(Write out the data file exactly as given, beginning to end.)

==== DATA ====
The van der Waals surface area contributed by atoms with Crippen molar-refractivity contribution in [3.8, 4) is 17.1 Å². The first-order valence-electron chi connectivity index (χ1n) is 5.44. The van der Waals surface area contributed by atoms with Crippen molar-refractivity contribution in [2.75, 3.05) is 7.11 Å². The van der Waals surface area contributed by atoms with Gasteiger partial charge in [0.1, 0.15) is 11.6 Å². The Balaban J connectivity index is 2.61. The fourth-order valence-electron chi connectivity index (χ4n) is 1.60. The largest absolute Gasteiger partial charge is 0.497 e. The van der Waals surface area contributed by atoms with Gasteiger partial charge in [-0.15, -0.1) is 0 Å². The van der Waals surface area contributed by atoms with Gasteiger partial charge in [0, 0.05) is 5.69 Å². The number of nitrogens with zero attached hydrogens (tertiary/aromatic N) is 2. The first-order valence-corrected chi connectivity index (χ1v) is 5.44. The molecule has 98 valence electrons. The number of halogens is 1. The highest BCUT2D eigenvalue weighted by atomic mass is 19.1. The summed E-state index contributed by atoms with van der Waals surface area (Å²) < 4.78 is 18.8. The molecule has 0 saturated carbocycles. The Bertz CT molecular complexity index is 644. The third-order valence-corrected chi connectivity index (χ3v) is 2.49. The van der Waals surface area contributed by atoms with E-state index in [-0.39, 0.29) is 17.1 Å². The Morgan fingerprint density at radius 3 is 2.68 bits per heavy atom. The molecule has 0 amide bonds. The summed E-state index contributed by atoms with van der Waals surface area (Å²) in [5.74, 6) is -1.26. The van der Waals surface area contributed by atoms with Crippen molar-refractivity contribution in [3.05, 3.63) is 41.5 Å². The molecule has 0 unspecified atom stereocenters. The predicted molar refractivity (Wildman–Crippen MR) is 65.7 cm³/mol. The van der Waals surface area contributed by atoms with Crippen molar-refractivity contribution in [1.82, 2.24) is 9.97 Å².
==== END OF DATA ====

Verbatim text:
The van der Waals surface area contributed by atoms with Crippen molar-refractivity contribution in [3.8, 4) is 17.1 Å². The first-order valence-electron chi connectivity index (χ1n) is 5.44. The van der Waals surface area contributed by atoms with Crippen molar-refractivity contribution in [2.75, 3.05) is 7.11 Å². The van der Waals surface area contributed by atoms with Gasteiger partial charge in [0.1, 0.15) is 11.6 Å². The Balaban J connectivity index is 2.61. The fourth-order valence-electron chi connectivity index (χ4n) is 1.60. The largest absolute Gasteiger partial charge is 0.497 e. The van der Waals surface area contributed by atoms with Gasteiger partial charge in [-0.15, -0.1) is 0 Å². The van der Waals surface area contributed by atoms with Gasteiger partial charge in [0, 0.05) is 5.69 Å². The number of nitrogens with zero attached hydrogens (tertiary/aromatic N) is 2. The first-order valence-corrected chi connectivity index (χ1v) is 5.44. The molecule has 98 valence electrons. The number of halogens is 1. The highest BCUT2D eigenvalue weighted by atomic mass is 19.1. The summed E-state index contributed by atoms with van der Waals surface area (Å²) < 4.78 is 18.8. The molecule has 0 saturated carbocycles. The Bertz CT molecular complexity index is 644. The third-order valence-corrected chi connectivity index (χ3v) is 2.49. The van der Waals surface area contributed by atoms with E-state index in [-0.39, 0.29) is 17.1 Å². The Morgan fingerprint density at radius 3 is 2.68 bits per heavy atom. The molecule has 0 amide bonds. The summed E-state index contributed by atoms with van der Waals surface area (Å²) in [5.74, 6) is -1.26. The van der Waals surface area contributed by atoms with Crippen molar-refractivity contribution in [3.05, 3.63) is 41.5 Å². The molecule has 0 unspecified atom stereocenters. The predicted molar refractivity (Wildman–Crippen MR) is 65.7 cm³/mol. The van der Waals surface area contributed by atoms with Crippen molar-refractivity contribution in [1.82, 2.24) is 9.97 Å².